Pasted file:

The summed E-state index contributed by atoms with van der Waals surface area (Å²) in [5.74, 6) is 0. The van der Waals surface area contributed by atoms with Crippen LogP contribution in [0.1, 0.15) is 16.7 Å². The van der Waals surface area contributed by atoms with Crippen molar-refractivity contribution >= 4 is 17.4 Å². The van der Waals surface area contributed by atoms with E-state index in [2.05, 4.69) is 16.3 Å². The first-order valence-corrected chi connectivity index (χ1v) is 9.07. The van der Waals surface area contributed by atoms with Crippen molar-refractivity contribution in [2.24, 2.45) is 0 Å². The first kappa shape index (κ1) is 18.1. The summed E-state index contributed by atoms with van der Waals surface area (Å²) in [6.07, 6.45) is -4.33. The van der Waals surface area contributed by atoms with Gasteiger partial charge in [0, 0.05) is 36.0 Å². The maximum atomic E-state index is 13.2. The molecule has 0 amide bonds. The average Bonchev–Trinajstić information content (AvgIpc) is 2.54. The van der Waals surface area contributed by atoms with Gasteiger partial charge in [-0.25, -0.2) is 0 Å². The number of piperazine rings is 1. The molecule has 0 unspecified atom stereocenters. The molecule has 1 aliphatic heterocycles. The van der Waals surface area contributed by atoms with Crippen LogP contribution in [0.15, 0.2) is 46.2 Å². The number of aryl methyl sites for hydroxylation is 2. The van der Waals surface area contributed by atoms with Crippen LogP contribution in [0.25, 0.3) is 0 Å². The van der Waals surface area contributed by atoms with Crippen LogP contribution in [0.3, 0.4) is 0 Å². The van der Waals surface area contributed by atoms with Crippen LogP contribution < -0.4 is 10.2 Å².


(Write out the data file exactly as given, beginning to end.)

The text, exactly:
The summed E-state index contributed by atoms with van der Waals surface area (Å²) in [5.74, 6) is 0. The van der Waals surface area contributed by atoms with Crippen LogP contribution in [0.1, 0.15) is 16.7 Å². The van der Waals surface area contributed by atoms with Crippen molar-refractivity contribution >= 4 is 17.4 Å². The van der Waals surface area contributed by atoms with E-state index in [2.05, 4.69) is 16.3 Å². The first-order valence-corrected chi connectivity index (χ1v) is 9.07. The van der Waals surface area contributed by atoms with Crippen molar-refractivity contribution in [2.24, 2.45) is 0 Å². The first kappa shape index (κ1) is 18.1. The summed E-state index contributed by atoms with van der Waals surface area (Å²) in [6.07, 6.45) is -4.33. The van der Waals surface area contributed by atoms with Gasteiger partial charge in [0, 0.05) is 36.0 Å². The maximum atomic E-state index is 13.2. The molecule has 0 amide bonds. The average Bonchev–Trinajstić information content (AvgIpc) is 2.54. The van der Waals surface area contributed by atoms with Gasteiger partial charge in [-0.25, -0.2) is 0 Å². The number of piperazine rings is 1. The molecule has 0 unspecified atom stereocenters. The molecule has 1 aliphatic heterocycles. The van der Waals surface area contributed by atoms with Crippen LogP contribution in [0.15, 0.2) is 46.2 Å². The number of aryl methyl sites for hydroxylation is 2. The van der Waals surface area contributed by atoms with Crippen LogP contribution in [0.25, 0.3) is 0 Å². The van der Waals surface area contributed by atoms with Crippen LogP contribution in [0.3, 0.4) is 0 Å². The van der Waals surface area contributed by atoms with Crippen LogP contribution < -0.4 is 10.2 Å².